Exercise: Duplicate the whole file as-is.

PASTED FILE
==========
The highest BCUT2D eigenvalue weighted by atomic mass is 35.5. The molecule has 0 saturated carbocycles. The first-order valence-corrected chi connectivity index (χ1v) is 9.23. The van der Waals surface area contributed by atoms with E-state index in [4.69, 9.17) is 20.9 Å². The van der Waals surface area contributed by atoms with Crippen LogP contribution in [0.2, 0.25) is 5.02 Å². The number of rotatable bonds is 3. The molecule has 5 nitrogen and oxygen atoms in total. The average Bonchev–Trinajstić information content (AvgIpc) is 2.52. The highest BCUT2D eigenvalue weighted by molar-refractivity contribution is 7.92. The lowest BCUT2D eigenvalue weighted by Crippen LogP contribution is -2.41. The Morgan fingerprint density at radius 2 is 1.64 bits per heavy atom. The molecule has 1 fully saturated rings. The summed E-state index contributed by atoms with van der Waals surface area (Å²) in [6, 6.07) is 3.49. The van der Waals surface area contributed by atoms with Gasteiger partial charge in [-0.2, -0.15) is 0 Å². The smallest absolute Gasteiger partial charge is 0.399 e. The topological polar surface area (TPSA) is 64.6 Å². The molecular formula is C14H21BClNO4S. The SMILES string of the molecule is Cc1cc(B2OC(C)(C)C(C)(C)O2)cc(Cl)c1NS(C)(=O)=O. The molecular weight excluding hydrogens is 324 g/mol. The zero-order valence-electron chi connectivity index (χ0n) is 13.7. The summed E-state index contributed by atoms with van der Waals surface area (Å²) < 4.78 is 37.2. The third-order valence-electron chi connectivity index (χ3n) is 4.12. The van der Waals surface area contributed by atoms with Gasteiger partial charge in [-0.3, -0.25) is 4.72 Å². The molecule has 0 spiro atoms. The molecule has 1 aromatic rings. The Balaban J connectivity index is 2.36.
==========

The highest BCUT2D eigenvalue weighted by atomic mass is 35.5. The molecule has 0 saturated carbocycles. The first-order valence-corrected chi connectivity index (χ1v) is 9.23. The van der Waals surface area contributed by atoms with E-state index in [4.69, 9.17) is 20.9 Å². The van der Waals surface area contributed by atoms with Crippen LogP contribution in [0.2, 0.25) is 5.02 Å². The number of rotatable bonds is 3. The molecule has 5 nitrogen and oxygen atoms in total. The average Bonchev–Trinajstić information content (AvgIpc) is 2.52. The highest BCUT2D eigenvalue weighted by molar-refractivity contribution is 7.92. The lowest BCUT2D eigenvalue weighted by Crippen LogP contribution is -2.41. The Morgan fingerprint density at radius 2 is 1.64 bits per heavy atom. The molecule has 1 fully saturated rings. The summed E-state index contributed by atoms with van der Waals surface area (Å²) in [6, 6.07) is 3.49. The van der Waals surface area contributed by atoms with Gasteiger partial charge in [-0.2, -0.15) is 0 Å². The smallest absolute Gasteiger partial charge is 0.399 e. The topological polar surface area (TPSA) is 64.6 Å². The molecular formula is C14H21BClNO4S. The SMILES string of the molecule is Cc1cc(B2OC(C)(C)C(C)(C)O2)cc(Cl)c1NS(C)(=O)=O. The molecular weight excluding hydrogens is 324 g/mol. The zero-order valence-electron chi connectivity index (χ0n) is 13.7. The summed E-state index contributed by atoms with van der Waals surface area (Å²) < 4.78 is 37.2. The third-order valence-electron chi connectivity index (χ3n) is 4.12. The van der Waals surface area contributed by atoms with Gasteiger partial charge in [-0.3, -0.25) is 4.72 Å². The molecule has 0 spiro atoms. The molecule has 1 aromatic rings. The Balaban J connectivity index is 2.36.